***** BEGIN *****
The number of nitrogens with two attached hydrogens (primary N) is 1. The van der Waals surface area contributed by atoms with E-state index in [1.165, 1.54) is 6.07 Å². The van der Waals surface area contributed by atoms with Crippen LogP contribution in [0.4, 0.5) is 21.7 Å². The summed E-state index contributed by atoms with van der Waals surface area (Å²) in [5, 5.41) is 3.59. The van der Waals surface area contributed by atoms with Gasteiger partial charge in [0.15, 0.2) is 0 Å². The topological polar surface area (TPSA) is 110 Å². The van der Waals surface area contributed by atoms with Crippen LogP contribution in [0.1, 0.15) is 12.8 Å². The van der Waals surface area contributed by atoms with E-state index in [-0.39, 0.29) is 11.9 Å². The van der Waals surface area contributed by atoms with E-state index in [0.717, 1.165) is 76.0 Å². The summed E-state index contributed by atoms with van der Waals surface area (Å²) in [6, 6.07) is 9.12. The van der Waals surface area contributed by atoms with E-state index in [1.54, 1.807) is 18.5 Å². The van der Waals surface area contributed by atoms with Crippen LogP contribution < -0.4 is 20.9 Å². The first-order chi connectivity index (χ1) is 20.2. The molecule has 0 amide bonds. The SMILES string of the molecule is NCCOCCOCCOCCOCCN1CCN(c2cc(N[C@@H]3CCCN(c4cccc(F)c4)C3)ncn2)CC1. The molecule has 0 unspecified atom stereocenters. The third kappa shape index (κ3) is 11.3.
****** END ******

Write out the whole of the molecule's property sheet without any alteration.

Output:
The number of nitrogens with two attached hydrogens (primary N) is 1. The van der Waals surface area contributed by atoms with E-state index in [1.165, 1.54) is 6.07 Å². The van der Waals surface area contributed by atoms with Crippen LogP contribution in [0.4, 0.5) is 21.7 Å². The summed E-state index contributed by atoms with van der Waals surface area (Å²) in [5, 5.41) is 3.59. The van der Waals surface area contributed by atoms with Gasteiger partial charge in [0.15, 0.2) is 0 Å². The topological polar surface area (TPSA) is 110 Å². The van der Waals surface area contributed by atoms with Crippen LogP contribution in [0.1, 0.15) is 12.8 Å². The van der Waals surface area contributed by atoms with E-state index in [-0.39, 0.29) is 11.9 Å². The van der Waals surface area contributed by atoms with E-state index in [0.717, 1.165) is 76.0 Å². The summed E-state index contributed by atoms with van der Waals surface area (Å²) in [6, 6.07) is 9.12. The van der Waals surface area contributed by atoms with E-state index in [1.54, 1.807) is 18.5 Å². The van der Waals surface area contributed by atoms with Crippen LogP contribution < -0.4 is 20.9 Å². The first-order chi connectivity index (χ1) is 20.2. The molecule has 0 amide bonds. The SMILES string of the molecule is NCCOCCOCCOCCOCCN1CCN(c2cc(N[C@@H]3CCCN(c4cccc(F)c4)C3)ncn2)CC1. The molecule has 0 unspecified atom stereocenters. The third kappa shape index (κ3) is 11.3.